“However, one can imagine many circumstances arising where people in positions of trust and responsibility could succumb to the temptation to counsel suicide for personal gain.”
These confronting words were spoken last week by Justice Davis in the Supreme Court of Queensland, as he sentenced Graham Robert Morant to 10 years imprisonment for counselling his wife to commit suicide.
The judge’s words articulate the risk that family members and others in positions of trust and responsibility can persuade a person to take their own life, particularly when they stand to gain financially as a result of the death. Such risks would only be exacerbated in an environment where assisted suicide and euthanasia was legal.
Graham Robert Morant was last month found guilty by a Queensland jury of counselling his wife, Jennifer Morant, to commit suicide, and then assisting her to do so, even accompanying her to the hardware shop to buy the generator she used to take her own life and helping her to set the equipment up before leaving the house and Mrs Morant to die alone.
Justice Davis highlighted that Morant stood to gain financially from his wife’s death:
There were three life insurance policies which each insured the life of Mrs Morant... The Guardian life insurance policy was established on 26 July 2010 and insured Mrs Morant’s life to the value of $500,000. The Real Family Life Cover insurance policy was established on 5 July 2013 and insured Mrs Morant’s life to the value of $400,000. The Aussie Life Plan insurance policy was established on 17 July 2013 and insured Mrs Morant’s life to the value of $500,000.
Each of the policies contained a condition, the effect of which was to exclude the liability of the insurer where the death of the life insured, namely, Mrs Morant, occurred as a result of suicide within 13 months from the date of the establishment of the policies.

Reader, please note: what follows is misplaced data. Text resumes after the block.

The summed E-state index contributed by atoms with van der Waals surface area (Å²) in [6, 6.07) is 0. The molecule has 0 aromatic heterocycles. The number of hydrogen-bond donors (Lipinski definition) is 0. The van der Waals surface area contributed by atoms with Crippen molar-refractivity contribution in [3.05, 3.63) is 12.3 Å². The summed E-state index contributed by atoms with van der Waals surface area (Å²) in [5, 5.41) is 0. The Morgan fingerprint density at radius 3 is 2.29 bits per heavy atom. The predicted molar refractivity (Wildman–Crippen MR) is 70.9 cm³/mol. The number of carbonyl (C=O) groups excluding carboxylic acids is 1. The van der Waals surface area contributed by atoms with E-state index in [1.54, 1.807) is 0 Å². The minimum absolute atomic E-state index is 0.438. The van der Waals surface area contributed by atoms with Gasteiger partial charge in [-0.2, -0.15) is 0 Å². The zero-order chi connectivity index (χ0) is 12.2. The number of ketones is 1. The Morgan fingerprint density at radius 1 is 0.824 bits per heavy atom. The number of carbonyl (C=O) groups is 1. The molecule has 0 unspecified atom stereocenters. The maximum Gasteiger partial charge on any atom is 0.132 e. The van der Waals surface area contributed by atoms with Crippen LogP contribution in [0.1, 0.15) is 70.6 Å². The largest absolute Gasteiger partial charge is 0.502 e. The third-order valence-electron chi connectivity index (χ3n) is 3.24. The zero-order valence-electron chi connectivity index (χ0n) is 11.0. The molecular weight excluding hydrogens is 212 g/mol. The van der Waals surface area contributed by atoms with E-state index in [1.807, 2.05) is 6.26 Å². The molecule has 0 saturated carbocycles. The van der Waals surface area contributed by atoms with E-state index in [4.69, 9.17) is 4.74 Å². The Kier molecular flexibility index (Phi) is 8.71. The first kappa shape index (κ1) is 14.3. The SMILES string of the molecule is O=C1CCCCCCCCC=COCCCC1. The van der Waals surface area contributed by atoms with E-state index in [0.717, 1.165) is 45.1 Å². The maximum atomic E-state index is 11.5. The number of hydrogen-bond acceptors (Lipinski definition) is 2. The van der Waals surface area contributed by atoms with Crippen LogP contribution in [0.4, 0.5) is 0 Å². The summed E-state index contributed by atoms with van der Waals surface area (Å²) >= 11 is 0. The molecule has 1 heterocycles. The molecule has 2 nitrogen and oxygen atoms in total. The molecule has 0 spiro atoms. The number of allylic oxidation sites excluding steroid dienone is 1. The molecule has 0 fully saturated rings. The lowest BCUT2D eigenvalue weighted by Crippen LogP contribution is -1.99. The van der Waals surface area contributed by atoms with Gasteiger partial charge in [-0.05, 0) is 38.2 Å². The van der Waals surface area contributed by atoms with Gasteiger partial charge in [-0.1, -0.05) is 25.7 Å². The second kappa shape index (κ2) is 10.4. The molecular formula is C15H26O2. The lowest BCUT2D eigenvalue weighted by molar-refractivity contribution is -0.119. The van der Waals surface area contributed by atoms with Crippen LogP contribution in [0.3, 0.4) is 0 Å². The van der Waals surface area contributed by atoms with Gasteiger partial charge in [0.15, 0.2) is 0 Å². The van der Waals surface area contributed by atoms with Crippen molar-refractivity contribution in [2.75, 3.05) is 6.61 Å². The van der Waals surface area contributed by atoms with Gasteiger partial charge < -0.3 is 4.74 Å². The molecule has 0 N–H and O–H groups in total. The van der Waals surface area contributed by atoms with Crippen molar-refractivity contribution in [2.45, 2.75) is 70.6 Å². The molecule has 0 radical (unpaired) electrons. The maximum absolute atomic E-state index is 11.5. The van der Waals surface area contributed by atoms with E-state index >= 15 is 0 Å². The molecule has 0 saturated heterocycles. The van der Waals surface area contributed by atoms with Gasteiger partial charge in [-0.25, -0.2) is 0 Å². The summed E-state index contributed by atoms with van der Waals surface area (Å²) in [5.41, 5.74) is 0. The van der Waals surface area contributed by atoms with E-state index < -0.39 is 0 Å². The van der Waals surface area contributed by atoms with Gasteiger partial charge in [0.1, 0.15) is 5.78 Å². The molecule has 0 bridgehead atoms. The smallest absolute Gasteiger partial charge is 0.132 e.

Mrs Morant died on 30 November 2014, just three months after Mr Morant – as sole beneficiary under the three life insurance policies – became eligible to receive $1.4 million under the policies in the case of her suicide death.
Justice Davis found that it was the insurance policies were motive for the crime:
“... [You] counselled and aided your wife to kill herself because you wanted to get your hands on the 1.4 million.”
Mrs Morant suffered from chronic back pain, depression and anxiety, but not from a terminal illness.
In his sentencing remarks, Justice Davis commented that while judges are usually required to have regard to sentences imposed in other cases when deciding the sentence for a particular case, but that there had been no such conviction in Queensland history. Indeed, the judge remarked, “research has failed to find any conviction for any similar offence in any other jurisdiction.”
Justice Davis made clear that counselling a person to commit suicide was an even more serious crime than assisting them to do so. He said:
In order to aid suicide, an offender may be merely assisting a person to embark upon and complete a course upon which the person’s mind is already set. On the other hand, to counsel suicide and to thereby induce the person to take their own life is to persuade the person to take the course that ultimately leads to their death.
He went on to speak directly to the accused about how he had taken advantage of his wife’s vulnerable state:
Mrs Morant was a vulnerable person with difficulties with her physical health. She was suffering depression. You took advantage of those vulnerabilities in order to persuade her to kill herself and then assisted her to do so once she had made that decision.
Given the gravity of the crime, Mr Morant was sentenced to 10 years in prison, and will be eligible for parole on 2 October 2023.
This case demonstrates what we already know: there is no safe way to legalise assisted suicide or euthanasia, because loved ones – particularly those who stand to gain financially or otherwise – can exert an enormous amount of influence over a person who depends on them for care, even to the point of convincing them to take their own life.
No law is able to safeguard against subtle, consistent pressure on someone to request to die. The only way to protect the vulnerable is to not legalise killing in the first place!